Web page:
The Newgrange (New Grange) tumulus is found in County Meath, Ireland. This ancient site is connected to stories about magic, fairies, and incredible excavations. Newgrange is a part of the impressive Neolithic Bru na Bóine complex – a UNESCO World Heritage Site.
Traditionally, it was a burial site for Celtic Kings. But Irish myths and legends say it was also a place where magicians met and fairies united. Even today, stories say that when visitors are at the tumulus very early in the morning or late at night they may see the Queen of the Fairies and her subjects. Many researchers suggest that Newgrange has an astronomical importance as well. Although there have been many excavations over the years, this mysterious place still holds many secrets.
A Legendary Site Hidden Under the Green Grass
The earliest known writings about the tumulus come from a letter written by Edward Lhwyd dated December 15, 1699. But the site is obviously much older; does this mean that it was forgotten for centuries? That is a hard question to answer, but old books bring one more piece of precious information. In the Annals of the Four Masters, it is written that Danes plundered Newgrange in 861, however, there is no information about opening the tumulus.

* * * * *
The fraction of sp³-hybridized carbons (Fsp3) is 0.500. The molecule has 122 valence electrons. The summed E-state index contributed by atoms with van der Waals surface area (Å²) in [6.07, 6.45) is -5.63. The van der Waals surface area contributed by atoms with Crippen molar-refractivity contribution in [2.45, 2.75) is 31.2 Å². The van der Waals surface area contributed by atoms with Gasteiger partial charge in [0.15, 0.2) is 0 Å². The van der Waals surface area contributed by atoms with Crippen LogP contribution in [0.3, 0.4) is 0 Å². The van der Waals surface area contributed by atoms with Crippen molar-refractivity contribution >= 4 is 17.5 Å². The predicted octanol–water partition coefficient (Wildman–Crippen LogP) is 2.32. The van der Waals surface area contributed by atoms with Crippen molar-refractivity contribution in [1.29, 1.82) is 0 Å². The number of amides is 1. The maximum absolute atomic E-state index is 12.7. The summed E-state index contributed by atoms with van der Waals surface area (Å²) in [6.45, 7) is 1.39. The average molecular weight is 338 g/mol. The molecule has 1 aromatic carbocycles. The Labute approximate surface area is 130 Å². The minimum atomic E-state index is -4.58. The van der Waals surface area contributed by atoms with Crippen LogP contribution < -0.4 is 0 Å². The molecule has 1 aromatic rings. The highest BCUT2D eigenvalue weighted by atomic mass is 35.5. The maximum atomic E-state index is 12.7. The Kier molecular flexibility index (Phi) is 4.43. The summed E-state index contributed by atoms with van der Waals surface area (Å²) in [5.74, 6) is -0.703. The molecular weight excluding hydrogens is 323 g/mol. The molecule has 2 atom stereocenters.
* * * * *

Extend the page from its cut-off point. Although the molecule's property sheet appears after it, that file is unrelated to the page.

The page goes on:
When archaeologists first began work on the site, they found a large amount of precious treasures including ornaments and fictilia (earthenware objects) amongst other prehistoric artifacts. Some of the more interesting of their discoveries are a gold chain, two rings, a gold trocks, a bronze pin, and a small iron weapon. Many of the artifacts are exhibited at the National Museum of Ireland. However, several of the precious goods were also sold to private collections before a law was created protecting the site and its treasures.
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